Never Again Means Never Again

September 10, 2019

I joined a demonstration Sunday afternoon. It was called partly to make clear that Jews are not slaves to Trump regardless of his policies toward Israel. It was part of Never Again Action across the country to protest the use of concentration camps to hold people fleeing from persecution, now most urgently on our Mexican border. We were joined by good people of all colors, origins and faiths, many of whom I know and admire.

Justice Jackson, chief prosecutor at the Nuremberg Trials, told the world in his opening statement that “civilization cannot tolerate … [the Nazi’s wrongs] being ignored, because it cannot survive their being repeated.”[1] Never again and condemnation of the Holocaust was never just about Jews. These were crimes against all humanity. ICE, US Immigration and Customs Enforcement, and Trump get no atrocities pass.

Never Again protested holding kids in cages, separating children from their families, keeping immigrants in concentration camps, plus denying them everything from soap to medical care. It is not OK to do that to people whatever they look like or the language they use to speak or pray. It’s not OK to refuse to help people who are fleeing for their lives. It’s not OK to rename refugees “illegals” and treat them as if they have no rights even to the basics for survival. And it’s not OK for Sheriff Russo to assist ICE to round up decent, law-abiding people fleeing for their lives to the country that promised the world to advance life, liberty, freedom from fear and freedom from want. And yes, I did call them law-abiding – it’s not a crime to cross the border.

So we congregated at a park in South Troy and then marched to the Rensselaer County Correctional Facility. Rabbi Gordon reminded the crowd that when Rabbi Heschel was criticized for marching on the sabbath in the Civil Rights Movement, he responded, “I prayed with my feet.”  We prayed with our feet, as appropriate when our voices are not enough.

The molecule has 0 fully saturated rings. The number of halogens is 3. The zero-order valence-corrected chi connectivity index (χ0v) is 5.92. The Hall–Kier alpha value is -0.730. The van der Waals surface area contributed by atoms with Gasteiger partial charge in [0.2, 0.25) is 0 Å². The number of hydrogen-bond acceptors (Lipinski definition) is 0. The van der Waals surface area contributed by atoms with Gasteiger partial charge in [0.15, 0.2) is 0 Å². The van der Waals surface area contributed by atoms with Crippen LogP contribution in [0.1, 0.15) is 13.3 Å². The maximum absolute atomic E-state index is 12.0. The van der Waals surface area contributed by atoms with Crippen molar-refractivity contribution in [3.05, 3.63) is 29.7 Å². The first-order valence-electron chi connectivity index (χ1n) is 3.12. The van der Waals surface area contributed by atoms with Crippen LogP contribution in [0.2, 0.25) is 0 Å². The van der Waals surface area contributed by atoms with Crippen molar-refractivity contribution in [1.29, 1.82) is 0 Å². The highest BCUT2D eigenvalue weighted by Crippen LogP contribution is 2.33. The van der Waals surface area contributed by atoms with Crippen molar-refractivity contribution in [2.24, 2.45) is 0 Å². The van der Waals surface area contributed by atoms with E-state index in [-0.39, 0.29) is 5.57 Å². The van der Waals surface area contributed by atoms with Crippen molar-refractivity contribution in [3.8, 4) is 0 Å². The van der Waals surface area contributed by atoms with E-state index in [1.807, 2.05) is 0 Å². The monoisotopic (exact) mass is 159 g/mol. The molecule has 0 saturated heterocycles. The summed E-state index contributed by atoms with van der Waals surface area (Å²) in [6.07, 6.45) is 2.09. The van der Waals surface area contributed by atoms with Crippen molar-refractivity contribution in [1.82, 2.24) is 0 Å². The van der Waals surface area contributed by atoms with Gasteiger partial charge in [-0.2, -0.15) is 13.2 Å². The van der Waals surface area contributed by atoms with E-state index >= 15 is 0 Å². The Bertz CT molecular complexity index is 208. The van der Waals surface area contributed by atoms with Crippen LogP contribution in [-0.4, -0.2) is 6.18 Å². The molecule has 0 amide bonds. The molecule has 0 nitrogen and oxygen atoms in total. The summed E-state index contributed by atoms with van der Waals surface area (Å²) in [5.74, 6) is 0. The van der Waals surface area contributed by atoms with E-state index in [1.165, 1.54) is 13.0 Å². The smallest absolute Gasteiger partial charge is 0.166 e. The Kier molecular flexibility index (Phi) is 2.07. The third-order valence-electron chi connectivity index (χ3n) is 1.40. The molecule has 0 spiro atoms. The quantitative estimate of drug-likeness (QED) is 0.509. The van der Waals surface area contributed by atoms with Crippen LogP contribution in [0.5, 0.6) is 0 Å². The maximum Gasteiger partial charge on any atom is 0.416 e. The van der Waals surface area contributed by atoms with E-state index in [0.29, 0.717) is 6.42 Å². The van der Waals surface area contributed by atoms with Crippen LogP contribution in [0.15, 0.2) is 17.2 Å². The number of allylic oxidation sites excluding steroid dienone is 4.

When we reached the jail, we were reminded of the names of people who died in US custody near the Mexican border. We remembered them with the Kadish, the ancient Jewish prayer for the dead. It’s a prayer I recite tearfully as I have recited it for my parents and others I held dear.

The march was peaceful and we had been instructed to obey the laws. But a group sat across the road leading to the jail and eventually people from the county police came to talk to those blocking the road. I saw Mark Mishler, as attorney for the demonstrators, come to join the discussion. I heard them discuss alternatives available to the police. When they got to the possibility of arrest, I heard Mark tell the officer that “There are people here who lost their families in the holocaust…. As Jews we have seen these things before and we are not going to be like the ‘good Germans’ who stood by and let it happen in Germany, that we will not allow detentions and family separations happen in our country without taking a stand. And, that’s why the people blocking the road are not going to leave.” If they left, they would be tortured by the thought that they had not done everything they could to stop others from being confined in inhumane conditions as their families had been.

Never again means never again, anywhere. It means that at home as much as anywhere else. We will not be complicit.